"In Little Geezer, running 400 feet, Theodore Huff, ACL, has produced one of the most able and amusing burlesque film stories of the amateur year, repeating his success of that earlier satiric classic, Hearts of the West. Again he has used, with amazing directorial facility, the neighborhood youngsters as his only actors. Again he has aped, with his own peculiar genius, the threadbare cliches of professional drama, poking fun in his filming as well as his titling. Little Geezer offers fine examples of real cinema, is the sort of thing amateurs can do as well or better than professionals and is delightfully amusing in the process." Movie Makers, Dec. 1932, 561.
"Theodore Huff, ACL, has done it again! That lone wolf producer of Hearts Of The West has paralleled the gorgeous fun of his earlier panning of the purple plains as he takes the gangsters for a ride in Little Geezer. The Big Shot, his lieutenant, Greta Garbage (" — more to be pitied than sniffed at") and Scarface Macaroni are all there, played by the neighborhood kids, no one of them over eleven years old. Through their naively serious acting and his own genius at direction and editing. Mr. Huff has riddled with bursts of laughter the machine gun monarchy of professional filmdom." Movie Makers, Sept. 1932, 398.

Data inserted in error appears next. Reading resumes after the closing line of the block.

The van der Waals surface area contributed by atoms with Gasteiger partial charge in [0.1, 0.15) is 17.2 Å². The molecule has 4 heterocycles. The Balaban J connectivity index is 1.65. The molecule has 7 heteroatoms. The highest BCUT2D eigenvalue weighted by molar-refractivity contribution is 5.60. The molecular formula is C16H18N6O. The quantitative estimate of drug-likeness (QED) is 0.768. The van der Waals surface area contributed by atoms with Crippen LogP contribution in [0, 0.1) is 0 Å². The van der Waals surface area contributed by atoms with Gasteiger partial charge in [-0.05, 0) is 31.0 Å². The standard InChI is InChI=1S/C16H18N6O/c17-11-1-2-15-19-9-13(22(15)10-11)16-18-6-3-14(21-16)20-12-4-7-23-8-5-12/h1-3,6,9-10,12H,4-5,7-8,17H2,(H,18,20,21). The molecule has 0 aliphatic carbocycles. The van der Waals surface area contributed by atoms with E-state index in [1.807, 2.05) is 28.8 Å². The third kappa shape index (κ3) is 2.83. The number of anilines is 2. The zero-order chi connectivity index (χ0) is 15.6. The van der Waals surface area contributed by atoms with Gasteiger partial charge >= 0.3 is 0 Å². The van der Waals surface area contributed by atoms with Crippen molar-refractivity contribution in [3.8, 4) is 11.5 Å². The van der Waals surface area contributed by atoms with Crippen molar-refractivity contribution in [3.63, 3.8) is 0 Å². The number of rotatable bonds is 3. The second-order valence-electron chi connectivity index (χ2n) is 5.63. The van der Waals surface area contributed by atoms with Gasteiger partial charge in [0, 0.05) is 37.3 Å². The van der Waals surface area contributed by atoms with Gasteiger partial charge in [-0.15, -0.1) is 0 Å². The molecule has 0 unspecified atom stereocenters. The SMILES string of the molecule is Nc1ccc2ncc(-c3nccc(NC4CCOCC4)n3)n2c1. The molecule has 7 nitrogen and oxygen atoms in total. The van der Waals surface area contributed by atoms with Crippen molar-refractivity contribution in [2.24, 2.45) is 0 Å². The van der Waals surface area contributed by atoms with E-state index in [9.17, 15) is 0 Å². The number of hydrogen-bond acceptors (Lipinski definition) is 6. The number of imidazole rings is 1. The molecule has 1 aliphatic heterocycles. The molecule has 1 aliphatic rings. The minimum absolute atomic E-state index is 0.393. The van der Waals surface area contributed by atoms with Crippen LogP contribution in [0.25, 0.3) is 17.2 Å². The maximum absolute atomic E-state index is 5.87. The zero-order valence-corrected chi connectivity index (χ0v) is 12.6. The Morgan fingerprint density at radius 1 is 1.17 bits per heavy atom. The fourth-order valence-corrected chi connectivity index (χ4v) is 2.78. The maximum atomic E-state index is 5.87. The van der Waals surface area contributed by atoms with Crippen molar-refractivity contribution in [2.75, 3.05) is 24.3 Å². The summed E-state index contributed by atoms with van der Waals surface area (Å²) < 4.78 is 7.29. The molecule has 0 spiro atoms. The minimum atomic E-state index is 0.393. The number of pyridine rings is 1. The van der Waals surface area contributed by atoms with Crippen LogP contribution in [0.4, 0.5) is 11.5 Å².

Little Geezer is included in the Unseen Cinema project. Little Geezer record on Light Cone.
Huff discusses satirical burlesque in "The Mirror of Burlesque" (Movie Makers, Oct. 1932, 429, 448).
Huff's body of work, including Little Geezer, is discussed in Charles Tepperman's Amateur Cinema: The Rise of North American Moviemaking, 1923-1960, 261-267.
The film's title is a play on Little Caesar, the 1931 gangster film.